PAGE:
The celebration is not a purely Muslim event - it's become more popular to invite non-Muslim friends into one's household to help celebrate the day.
Singapore Food Festival: Hawkers and Fine Dining Unite
Singapore is food-mad all year round - and this comes to a head on the Singapore Food Festival, an annual event held all July.
Singapore's solid culinary heritage takes center stage during the Food Festival, with local and international chefs showing their mad skillz at venues throughout the island. Culinary workshops, themed food events, cooking competitions, and lectures by notable chefs introduce visitors to enjoy flavors from all over the world.
The Singapore Hawker Feast draws most of Singapore's top hawker stalls into one place, sparing tourists the trouble of roaming all over the island to try them all. Hawker fare will be served alongside cuisine from the island's top chefs, in an event called STREAT – diners will be challenged to decide which is better!
Even if you don't attend the Food Festival's special events, you won't be left out: restaurants and stores offer great deals on food during this time of the year, so eat up!
Hungry Ghost Festival appeases the ghosts who (Taoists believe) roam the earth for a month every year. (In 2017, it begins on August 25.) These ghosts are easily appeased with traditional Chinese operas and extravagant feasts, all held outdoors in public view.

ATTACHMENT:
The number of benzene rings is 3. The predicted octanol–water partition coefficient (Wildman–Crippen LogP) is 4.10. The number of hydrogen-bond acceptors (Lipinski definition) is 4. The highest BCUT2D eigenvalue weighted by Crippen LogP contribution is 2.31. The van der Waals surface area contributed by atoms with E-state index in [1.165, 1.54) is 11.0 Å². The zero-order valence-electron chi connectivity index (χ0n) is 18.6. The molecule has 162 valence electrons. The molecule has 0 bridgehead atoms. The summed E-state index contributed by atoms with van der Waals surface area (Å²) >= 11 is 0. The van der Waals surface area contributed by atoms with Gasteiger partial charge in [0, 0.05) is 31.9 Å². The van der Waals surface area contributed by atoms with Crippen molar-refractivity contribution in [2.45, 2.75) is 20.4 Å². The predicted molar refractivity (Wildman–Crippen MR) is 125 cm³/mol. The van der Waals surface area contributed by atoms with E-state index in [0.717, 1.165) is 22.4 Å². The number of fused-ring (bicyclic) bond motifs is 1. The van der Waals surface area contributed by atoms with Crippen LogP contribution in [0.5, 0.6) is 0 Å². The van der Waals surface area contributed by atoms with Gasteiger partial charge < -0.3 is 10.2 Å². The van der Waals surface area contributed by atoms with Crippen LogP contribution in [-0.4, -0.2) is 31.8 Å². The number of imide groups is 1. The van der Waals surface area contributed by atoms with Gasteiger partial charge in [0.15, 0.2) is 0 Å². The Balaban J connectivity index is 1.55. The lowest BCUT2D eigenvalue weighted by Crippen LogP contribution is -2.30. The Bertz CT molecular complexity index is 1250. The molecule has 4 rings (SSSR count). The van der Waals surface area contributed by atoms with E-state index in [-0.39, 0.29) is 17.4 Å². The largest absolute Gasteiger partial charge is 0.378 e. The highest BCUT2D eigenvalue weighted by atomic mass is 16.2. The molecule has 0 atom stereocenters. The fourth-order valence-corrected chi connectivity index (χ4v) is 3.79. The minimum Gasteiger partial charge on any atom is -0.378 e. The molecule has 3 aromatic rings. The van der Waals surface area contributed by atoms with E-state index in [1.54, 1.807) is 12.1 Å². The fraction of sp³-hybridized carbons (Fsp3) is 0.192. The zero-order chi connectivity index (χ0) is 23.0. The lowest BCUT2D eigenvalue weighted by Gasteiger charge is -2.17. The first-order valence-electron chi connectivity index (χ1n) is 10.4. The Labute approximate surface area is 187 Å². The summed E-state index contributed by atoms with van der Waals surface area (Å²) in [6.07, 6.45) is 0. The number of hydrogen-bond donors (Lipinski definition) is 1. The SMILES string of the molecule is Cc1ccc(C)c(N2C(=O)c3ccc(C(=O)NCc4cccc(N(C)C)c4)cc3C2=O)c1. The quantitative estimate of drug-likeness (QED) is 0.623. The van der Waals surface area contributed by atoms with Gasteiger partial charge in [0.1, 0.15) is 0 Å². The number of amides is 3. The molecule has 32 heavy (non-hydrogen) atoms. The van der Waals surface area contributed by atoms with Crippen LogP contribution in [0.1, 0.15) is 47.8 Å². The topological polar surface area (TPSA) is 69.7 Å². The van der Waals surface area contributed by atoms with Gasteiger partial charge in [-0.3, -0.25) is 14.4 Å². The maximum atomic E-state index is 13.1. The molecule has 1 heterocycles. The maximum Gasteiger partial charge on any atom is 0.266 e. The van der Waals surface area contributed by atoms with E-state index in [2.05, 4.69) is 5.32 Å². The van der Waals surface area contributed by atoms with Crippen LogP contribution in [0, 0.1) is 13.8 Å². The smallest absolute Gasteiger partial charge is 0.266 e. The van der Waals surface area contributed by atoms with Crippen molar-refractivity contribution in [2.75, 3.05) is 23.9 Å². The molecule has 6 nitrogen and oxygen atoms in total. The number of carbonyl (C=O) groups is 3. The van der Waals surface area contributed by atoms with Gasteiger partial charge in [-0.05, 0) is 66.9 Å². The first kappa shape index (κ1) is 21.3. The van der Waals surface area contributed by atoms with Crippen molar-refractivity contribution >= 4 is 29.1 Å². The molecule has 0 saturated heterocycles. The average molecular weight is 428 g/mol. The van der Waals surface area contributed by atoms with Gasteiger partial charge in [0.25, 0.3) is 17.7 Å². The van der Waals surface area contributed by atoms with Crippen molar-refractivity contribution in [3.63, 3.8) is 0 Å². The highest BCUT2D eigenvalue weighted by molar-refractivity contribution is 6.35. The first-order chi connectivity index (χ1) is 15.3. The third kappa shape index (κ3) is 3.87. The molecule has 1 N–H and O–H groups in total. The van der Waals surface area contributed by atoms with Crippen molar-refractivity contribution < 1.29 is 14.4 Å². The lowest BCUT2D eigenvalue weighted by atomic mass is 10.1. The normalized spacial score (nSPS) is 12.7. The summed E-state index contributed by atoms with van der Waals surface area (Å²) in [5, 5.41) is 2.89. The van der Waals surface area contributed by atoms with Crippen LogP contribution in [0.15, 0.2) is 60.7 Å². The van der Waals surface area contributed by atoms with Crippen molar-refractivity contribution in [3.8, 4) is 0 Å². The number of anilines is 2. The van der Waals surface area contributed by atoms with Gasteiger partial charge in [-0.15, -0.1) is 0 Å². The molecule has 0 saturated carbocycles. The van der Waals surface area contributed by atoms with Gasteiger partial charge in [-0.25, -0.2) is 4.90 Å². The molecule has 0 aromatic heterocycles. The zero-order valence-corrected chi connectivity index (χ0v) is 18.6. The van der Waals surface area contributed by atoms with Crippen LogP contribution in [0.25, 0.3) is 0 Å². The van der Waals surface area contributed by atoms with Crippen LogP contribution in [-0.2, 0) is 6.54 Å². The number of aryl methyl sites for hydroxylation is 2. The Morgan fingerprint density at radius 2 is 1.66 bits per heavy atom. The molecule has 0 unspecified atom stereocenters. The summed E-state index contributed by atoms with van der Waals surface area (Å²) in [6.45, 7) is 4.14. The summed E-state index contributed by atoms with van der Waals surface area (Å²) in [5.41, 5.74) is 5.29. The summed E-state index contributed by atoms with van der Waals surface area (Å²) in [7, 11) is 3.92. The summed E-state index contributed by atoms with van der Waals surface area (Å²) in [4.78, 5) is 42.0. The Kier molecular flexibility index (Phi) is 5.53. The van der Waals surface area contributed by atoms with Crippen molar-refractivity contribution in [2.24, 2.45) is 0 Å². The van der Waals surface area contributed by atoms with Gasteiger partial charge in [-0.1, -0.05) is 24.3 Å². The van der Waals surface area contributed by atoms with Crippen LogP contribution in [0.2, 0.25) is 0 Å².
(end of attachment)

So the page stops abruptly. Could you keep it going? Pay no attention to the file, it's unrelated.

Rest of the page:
The festival has become a full-fledged celebration of traditional Chinese culture, with performances of Chinese entertainments everywhere, mixed with the ever-present scent of joss sticks burning in front of small altars. Families will burn paper crafts in the shape of modern items (cars, money, condominium buildings) for their ancestors' use.
One thing you will not see in Singapore during Hungry Ghost month: business deals. The Chinese believe that one should not travel or make major business decisions during this time, as that will be courting bad luck!
Every September, Singapore takes Grand Prix to the streets! The country's 3.14-mile Formula One route is centered around the modern district of Marina Bay, careens around some of Singapore's best-known tourist spots, and takes place at night (the first time this was permitted to occur).
You can check out the races from any sports bar, but nothing beats a seat in the bleachers, with earmuffs to guard against the deafening howl of the cars racing past. Formula-one fans now have a wealth of options as far as seating is concerned, depending on your budget.